Plus, you owe 35% on every dollar earned between$204,100 and $510,300$152,380.00
Plus, you owe 37% on every dollar above$510,300$152,380.00 + 37 cents for every dollar of income above $510,300
Policygenius Image

Ready to file your taxes? Our partner can help.

Taxes don't have to be taxing. Find out how to file your returns without the hassle.

Capital gains taxes

Net capital gains are the amount of profit you make after selling an asset at a higher price than you paid for it, whether it's a house or some cryptocurrency, after accounting for net capital losses. There are two types of capital gains: short-term capital gains and long-term capital gains.

Short-term capital gains result from an asset you sold after owning it for less than one year. Short-term capital gains are taxed the same way as your usual taxes, using the tax brackets relevant to your filing status as if the gains were regular income.

Long-term capital gains result from an asset you sold after owning it for more than one year. Using a different set of tax brackets, the IRS taxes these net capital gains at much more favorable rates that ordinary income.

Long-term capital gains taxes by filing status, 2018

Taxes you paid in 2018, to be filed on your 2019 tax return.

Tax RateIndividualMarried filing separatelyMarried filing jointly and qualifying widowerHead of household
0%$0 to $38,600$0 to $38,600$0 to $77,200$0 to $51,700
15%$38,600 to $425,800$38,600 to $239,500$77,200 to $479,000$51,700 to $452,400
20%$425,800 and up$239,500 and up$479,000 and up$452,400 and up

Long-term capital taxes by filing status, 2019

Taxes you'll pay in 2019, to be filed on your 2020 tax return.

Tax RateIndividualMarried filing separatelyMarried filing jointly and qualifying widowerHead of household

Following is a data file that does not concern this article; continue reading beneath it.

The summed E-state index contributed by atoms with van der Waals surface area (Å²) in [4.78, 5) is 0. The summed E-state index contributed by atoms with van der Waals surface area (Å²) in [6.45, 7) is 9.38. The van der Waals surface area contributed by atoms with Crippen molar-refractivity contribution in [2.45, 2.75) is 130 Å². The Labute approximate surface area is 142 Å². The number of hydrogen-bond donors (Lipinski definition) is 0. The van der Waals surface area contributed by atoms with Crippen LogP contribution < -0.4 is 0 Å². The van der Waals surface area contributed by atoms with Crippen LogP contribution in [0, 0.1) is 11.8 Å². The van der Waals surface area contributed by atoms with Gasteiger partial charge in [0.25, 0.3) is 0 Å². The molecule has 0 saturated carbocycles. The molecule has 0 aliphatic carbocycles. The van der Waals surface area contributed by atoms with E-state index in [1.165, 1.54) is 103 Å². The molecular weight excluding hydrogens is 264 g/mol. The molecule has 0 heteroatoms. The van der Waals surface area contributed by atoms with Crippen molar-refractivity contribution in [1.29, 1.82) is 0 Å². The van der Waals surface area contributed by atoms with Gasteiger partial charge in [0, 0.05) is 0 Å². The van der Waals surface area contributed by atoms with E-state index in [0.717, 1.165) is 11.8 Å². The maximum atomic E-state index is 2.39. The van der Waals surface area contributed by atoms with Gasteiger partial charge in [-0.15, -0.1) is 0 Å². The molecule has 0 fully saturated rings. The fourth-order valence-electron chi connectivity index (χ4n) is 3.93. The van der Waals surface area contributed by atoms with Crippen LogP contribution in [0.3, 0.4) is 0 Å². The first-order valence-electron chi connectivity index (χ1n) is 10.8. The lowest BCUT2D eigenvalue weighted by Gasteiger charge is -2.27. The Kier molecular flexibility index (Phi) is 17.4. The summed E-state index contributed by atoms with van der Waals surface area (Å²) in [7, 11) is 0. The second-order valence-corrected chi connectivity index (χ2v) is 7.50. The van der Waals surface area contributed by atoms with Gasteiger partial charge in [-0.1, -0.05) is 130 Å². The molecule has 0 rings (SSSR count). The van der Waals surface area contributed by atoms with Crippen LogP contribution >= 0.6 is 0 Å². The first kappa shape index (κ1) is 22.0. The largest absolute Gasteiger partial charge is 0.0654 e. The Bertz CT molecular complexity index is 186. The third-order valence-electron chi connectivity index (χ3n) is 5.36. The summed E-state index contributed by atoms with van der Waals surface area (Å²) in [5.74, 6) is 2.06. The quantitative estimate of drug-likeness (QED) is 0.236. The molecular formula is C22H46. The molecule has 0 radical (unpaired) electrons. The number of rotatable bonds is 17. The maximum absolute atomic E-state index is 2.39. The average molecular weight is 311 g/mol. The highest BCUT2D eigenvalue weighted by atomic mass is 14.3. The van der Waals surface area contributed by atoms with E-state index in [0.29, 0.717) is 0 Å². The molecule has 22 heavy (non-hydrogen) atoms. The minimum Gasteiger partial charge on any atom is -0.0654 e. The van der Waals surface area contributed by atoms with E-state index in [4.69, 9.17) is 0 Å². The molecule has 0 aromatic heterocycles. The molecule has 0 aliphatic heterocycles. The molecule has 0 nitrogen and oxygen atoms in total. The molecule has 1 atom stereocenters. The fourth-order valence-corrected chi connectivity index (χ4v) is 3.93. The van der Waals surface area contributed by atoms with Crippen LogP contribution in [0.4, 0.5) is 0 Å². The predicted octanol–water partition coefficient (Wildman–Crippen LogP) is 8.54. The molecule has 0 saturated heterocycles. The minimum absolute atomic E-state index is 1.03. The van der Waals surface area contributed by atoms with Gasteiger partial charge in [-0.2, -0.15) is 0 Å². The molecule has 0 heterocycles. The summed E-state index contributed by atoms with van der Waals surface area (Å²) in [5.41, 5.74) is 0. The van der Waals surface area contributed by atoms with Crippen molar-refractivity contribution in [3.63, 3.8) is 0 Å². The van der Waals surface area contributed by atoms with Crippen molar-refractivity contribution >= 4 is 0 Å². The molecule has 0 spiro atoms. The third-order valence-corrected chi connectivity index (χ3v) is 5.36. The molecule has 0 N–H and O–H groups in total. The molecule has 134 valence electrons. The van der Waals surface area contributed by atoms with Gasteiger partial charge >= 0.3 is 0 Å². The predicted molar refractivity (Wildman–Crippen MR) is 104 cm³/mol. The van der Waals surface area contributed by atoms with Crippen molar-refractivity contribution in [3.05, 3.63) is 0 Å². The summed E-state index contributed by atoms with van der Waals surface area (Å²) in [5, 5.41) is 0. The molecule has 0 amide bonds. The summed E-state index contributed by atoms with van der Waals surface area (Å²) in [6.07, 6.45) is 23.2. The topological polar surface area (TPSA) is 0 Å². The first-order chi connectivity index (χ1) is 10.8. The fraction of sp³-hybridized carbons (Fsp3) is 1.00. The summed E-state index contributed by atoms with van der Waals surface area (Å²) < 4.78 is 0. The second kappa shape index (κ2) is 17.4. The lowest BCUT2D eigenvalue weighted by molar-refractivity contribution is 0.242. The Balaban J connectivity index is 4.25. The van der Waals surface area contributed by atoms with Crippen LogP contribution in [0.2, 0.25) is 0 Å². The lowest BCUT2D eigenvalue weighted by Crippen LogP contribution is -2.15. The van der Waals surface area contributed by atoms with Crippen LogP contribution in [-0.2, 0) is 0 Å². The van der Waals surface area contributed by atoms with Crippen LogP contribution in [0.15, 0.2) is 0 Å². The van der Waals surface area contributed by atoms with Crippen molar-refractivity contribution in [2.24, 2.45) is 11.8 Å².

0%$0 to $39,375$0 to $39,375$0 to $78,750$0 to $52,750
15%$39,375 to $434,550$39,375 to $244,425$78,750 to $488,850$52,750 to $461,700
20%$434,550 and up$244,425 and up$488,850 and up$461,700 and up

Note that you only have to pay capital gains taxes on realized gains, which is the value you receive after selling or exchanging an asset. If you hold onto an asset and it increases in value, but you don't sell it, then the asset's new value is considered an unrealized gain and isn't subject to tax.

Capital losses

Capital losses occur when you sell an asset for less than you paid for it. You can deduct up to $3,000 of a capital loss per year (or $1,500 if your filing status is married filing separately) from your taxable income. If a capital loss exceeds the $3,000 deduction, you can carry over the excess amount and deduct it the next year, and so on until you've deducted the full amount of the capital loss.

Dividends

Dividends are payments companies make to their shareholders. Even if you own just a little bit of stock, you may be paid a dividend. Dividends are taxed at the same rate as short-term capital gains.

Getting taxed on a bonus

Bonuses are not taxed differently than ordinary income. However, your bonus may appear to be taxed at a higher rate when you first receive it. That's because bonuses are considered supplemental wages, which include everything from commissions to overtime to prizes from your employer. Supplemental wages are subject to a different set of withholding rules than those that apply to your regular wages.

For the most part, supplemental wages are taxed at a flat 22%, down from 25% in years prior to 2018. But when you file your tax return, the bonus is counted along with the sum total of all your income that year. If the 22% tax rate resulted in you paying too much tax, part of it could be refunded to you after you file.

Extra income from a bonus can go a long way. We recommend putting as much as you can in a high-yield savings account to save for a rainy-day fund or emergency (such as an unexpectedly high tax bill).

Policygenius Image

Want to learn more? Our partner can help.

Taxes can be perplexing. Our partner can help you make sense of it all.

Tax brackets and the marriage penalty

When people get married, their combined income would put them over the tax brackets they were in when unmarried. Because of this, the IRS uses a separate set of tax brackets for married couples filing joint returns that allows higher levels of combined income to be taxed at lower rates.